The Cancer Genome Atlas, a comprehensive project by the National Cancer Institute to categorize the DNA changes in various cancer types, recently analyzed tissue samples of more than 400 muscle-invasive bladder tumors, McConkey notes. This research has uncovered 58 significantly mutated genes and five distinct molecular subtypes of bladder cancer, which could aid in pairing treatments with the genetics of a patient’s tumor. But there’s more work to be done.

“In the future, we’re going to have to learn about the biology of a tumor and make decisions based on that biology, and everybody will be different,” says Matthew Milowsky, a urologic oncologist at the University of North Carolina at Chapel Hill. Milowsky is leading a study sponsored by the Bladder Cancer Advocacy Network that provides free genomic testing to patients with metastatic bladder cancer to help identify the most promising clinical trials and to develop a tissue repository for future research.

In many cases, this kind of molecular characterization is already guiding treatment choices for patients with bladder cancer, but it’s not being used everywhere, Milowsky cautions. An important question will be “how do we translate such efforts” to reach more people, the majority of whom receive care in community health care settings.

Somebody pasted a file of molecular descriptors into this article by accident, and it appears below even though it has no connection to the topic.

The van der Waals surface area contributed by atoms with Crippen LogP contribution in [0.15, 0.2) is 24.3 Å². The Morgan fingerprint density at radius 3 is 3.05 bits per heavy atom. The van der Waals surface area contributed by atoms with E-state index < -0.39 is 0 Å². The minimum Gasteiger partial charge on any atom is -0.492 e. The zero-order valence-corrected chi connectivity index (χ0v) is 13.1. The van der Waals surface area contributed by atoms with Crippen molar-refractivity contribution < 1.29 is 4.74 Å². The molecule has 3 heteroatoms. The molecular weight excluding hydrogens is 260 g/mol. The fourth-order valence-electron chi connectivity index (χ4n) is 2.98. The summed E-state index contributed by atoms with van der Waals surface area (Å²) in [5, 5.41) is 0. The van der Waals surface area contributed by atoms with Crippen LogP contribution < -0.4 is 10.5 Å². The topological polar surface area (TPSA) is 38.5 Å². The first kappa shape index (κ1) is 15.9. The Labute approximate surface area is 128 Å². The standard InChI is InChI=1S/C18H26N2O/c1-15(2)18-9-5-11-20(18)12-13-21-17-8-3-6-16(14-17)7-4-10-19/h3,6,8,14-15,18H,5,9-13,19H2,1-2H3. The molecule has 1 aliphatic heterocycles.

Fortunately, Pritchard asked about immunotherapy and found a path to a clinical trial that would ultimately extend his life. He still goes in for regular blood draws and infusions of Tecentriq every three weeks as part of the ongoing clinical trial. There is no evidence of cancer in his body, but he continues to search the web daily to learn about new treatments. And even though Pritchard is unable to lift more than 25 pounds because of his surgery and he tires easily—a common side effect of immunotherapy treatment—he says his quality of life is “still very good.”​

For others who find themselves in a similar position, he has some advice: “Doctors see so many patients each day and can’t remember all the details. As a patient, you need to speak up for yourself.” Ask questions, he says, and, if you aren’t satisfied with the response, keep asking until you are. ​

Hope deferred maketh the heart sick: but when the desire cometh, it is a tree of life. Pr. 13:12